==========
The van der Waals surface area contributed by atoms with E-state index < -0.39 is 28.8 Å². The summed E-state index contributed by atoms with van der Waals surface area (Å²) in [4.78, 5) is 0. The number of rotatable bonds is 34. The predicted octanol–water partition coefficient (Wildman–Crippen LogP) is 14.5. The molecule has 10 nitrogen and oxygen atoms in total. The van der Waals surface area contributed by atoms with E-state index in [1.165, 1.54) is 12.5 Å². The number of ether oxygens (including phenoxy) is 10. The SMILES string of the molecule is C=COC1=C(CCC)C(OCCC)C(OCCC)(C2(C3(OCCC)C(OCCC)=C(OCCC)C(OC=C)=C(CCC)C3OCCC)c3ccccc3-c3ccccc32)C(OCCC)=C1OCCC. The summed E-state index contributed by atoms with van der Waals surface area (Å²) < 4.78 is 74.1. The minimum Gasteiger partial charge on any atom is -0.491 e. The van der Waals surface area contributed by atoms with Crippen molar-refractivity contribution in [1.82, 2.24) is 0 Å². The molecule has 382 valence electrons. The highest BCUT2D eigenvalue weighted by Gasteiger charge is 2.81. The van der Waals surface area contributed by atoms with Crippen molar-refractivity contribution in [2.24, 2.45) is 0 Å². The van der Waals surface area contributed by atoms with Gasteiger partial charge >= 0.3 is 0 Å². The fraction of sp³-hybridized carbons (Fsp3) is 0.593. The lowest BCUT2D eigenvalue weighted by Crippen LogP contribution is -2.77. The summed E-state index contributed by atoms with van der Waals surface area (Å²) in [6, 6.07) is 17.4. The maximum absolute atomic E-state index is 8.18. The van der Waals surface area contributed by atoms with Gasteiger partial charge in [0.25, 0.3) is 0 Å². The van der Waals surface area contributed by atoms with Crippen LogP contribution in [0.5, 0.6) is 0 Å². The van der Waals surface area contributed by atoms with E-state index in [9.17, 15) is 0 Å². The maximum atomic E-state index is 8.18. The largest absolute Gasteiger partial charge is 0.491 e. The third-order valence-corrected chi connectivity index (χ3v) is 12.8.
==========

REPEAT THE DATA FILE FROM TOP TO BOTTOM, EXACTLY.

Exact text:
The van der Waals surface area contributed by atoms with E-state index < -0.39 is 28.8 Å². The summed E-state index contributed by atoms with van der Waals surface area (Å²) in [4.78, 5) is 0. The number of rotatable bonds is 34. The predicted octanol–water partition coefficient (Wildman–Crippen LogP) is 14.5. The molecule has 10 nitrogen and oxygen atoms in total. The van der Waals surface area contributed by atoms with E-state index in [1.165, 1.54) is 12.5 Å². The number of ether oxygens (including phenoxy) is 10. The SMILES string of the molecule is C=COC1=C(CCC)C(OCCC)C(OCCC)(C2(C3(OCCC)C(OCCC)=C(OCCC)C(OC=C)=C(CCC)C3OCCC)c3ccccc3-c3ccccc32)C(OCCC)=C1OCCC. The summed E-state index contributed by atoms with van der Waals surface area (Å²) < 4.78 is 74.1. The minimum Gasteiger partial charge on any atom is -0.491 e. The van der Waals surface area contributed by atoms with Crippen molar-refractivity contribution in [1.82, 2.24) is 0 Å². The molecule has 382 valence electrons. The highest BCUT2D eigenvalue weighted by Gasteiger charge is 2.81. The van der Waals surface area contributed by atoms with Crippen molar-refractivity contribution in [2.24, 2.45) is 0 Å². The van der Waals surface area contributed by atoms with Gasteiger partial charge >= 0.3 is 0 Å². The fraction of sp³-hybridized carbons (Fsp3) is 0.593. The lowest BCUT2D eigenvalue weighted by Crippen LogP contribution is -2.77. The summed E-state index contributed by atoms with van der Waals surface area (Å²) in [6, 6.07) is 17.4. The maximum absolute atomic E-state index is 8.18. The van der Waals surface area contributed by atoms with Gasteiger partial charge in [0.25, 0.3) is 0 Å². The van der Waals surface area contributed by atoms with Crippen LogP contribution in [0.5, 0.6) is 0 Å². The van der Waals surface area contributed by atoms with E-state index in [9.17, 15) is 0 Å². The maximum atomic E-state index is 8.18. The largest absolute Gasteiger partial charge is 0.491 e. The third-order valence-corrected chi connectivity index (χ3v) is 12.8.